It’s been a peculiar inability of man to live without apples. And after Eden, the fruit must have been most wanted in British India, where they went to great lengths to source it. Shipments came from Japan each year, adding zest to Raj tables in Shimla for a few brief months. Incidental farms sprang up in Kashmir, the Kullu Valley and Mashobra, while the small berry apples continued to grow wild anyway, like they always had, all over the Himalayan hills. But nothing sufficed till an American came along in search of salvation, in the bargain finding something a trifle more useful to the Raj.
Samuel Evans Stokes of Philadelphia arrived in India in 1904 on a spiritual quest and stayed on to make it the centre of his experiments with life. His is a fascinating story of an erstwhile missionary who, in order to attain social integration with his adopted community, started living the life of a farmer, gave up his Western clothes, married a local girl, changed his religion to Hinduism and his name to Satyanand Stokes. As he worked with the destitute around Thanedar in the 1920s and ’30s, fought begar and joined the freedom movement, he also came to believe that the answer to the poverty of the region lay in the British love for apples. And thus, out of all his dreams– “Yet the dreams were something They were not ignoble dreams, no matter how imperfectly they found fulfilment” – the one that bore the richest fruit was the one that made Thanedar the fountainhead of the famous Kotgarh apples.
Stokes did not introduce apples to India, as is mistakenly believed. But he did, with method and patience, turn apple-farming on its head. It’s an unusual tale of An American in Khadi –as Stokes is described in the title of his biography – of a missionary who converted himself, and for good measure turned Himachal Pradesh into India’s ‘Apple State’. And this is a tale best enjoyed with an elegant length of wine, made from the local apples, in the sleepy warmth of the tepid Thanedar sun.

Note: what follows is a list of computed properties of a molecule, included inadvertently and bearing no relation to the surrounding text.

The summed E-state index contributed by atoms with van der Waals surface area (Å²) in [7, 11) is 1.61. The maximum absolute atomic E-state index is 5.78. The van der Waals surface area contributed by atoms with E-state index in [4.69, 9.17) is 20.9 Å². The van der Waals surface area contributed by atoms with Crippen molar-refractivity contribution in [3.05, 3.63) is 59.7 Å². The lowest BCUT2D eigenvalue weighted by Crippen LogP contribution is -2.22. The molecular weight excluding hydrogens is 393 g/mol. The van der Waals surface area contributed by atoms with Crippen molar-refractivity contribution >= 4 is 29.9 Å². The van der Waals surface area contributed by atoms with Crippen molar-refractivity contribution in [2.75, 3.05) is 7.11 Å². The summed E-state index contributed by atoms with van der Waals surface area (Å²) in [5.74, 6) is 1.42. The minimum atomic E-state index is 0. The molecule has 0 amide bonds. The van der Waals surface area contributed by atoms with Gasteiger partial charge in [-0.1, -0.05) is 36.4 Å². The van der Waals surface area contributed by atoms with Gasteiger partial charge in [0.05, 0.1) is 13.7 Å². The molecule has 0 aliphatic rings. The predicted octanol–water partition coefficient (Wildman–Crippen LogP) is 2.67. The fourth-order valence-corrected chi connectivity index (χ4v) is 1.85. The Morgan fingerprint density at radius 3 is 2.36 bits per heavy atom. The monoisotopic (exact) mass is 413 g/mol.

Things to See & Do
Thanedar, at 7,300 ft, is still a small, one-street place with a few shops and government buildings surrounded by orchards. If you go in April, the apple blossom would have whitewashed the deep valley of the Sutlej in its spring bloom. A visit in the summer months would provide you a company of people who want to escape both the heat of the plains and the crowds of hill stations. Rains are the time for people stopping en route to the valleys of Sangla and Spiti, for apple harvest and pressures on the administration to keep the roads clear. Puja and Christmas again bring holiday hordes. January is the month of snow and a little uncertainty about the road situation. In any season, a weekend sojourn to Thanedar would only whet your appetite to be here, to be in the hills and to tread them with slowness and longing.
Barobag, so named because of the unusually large size of one of its fields (at least by hill standards), is the highest point in Thanedar. Flanked by the Shilajan Peak, it offers stunning views of the snow-capped mountains to the north. Many miles below, you can see the meandering Sutlej make its way to the Punjab plains.
Atop the hill is Harmony Hall, the stately house Stokes built in 1912. A three-storeyed structure made of stone, wood and slate, it was here that Samuel Stokes’ delicious experiments with apples began.
The foundation of Stokes’ orchards was laid with a few saplings of apple, pear and plum trees in 1916. Some five years later, he received a Christmas gift of Golden Delicious apple saplings from his mother. However, when the saplings reached Kotgarh, Stokes was spending time in Lahore Jail. A prominent member of the Indian National Congress by then, he was arrested by the British government for ‘sedition’. But Agnes, his wife, carefully planted and nurtured the Golden Delicious saplings close to their house.
By 1928, the crunchy fruit from these trees, packaged in green printed paper with the trademark H.H. (Harmony Hall), had taken Shimla by storm. The rest, as they say, is history. After a decade’s effort, Himachal officially became the Apple State of India.
Today, a few apple trees still grow around Harmony House. And though Stokes’ descendants have mostly migrated to the US, on a reverse material journey perhaps, the house is still used occasionally. It’s a private residence, so while you may look at it, entry is not allowed.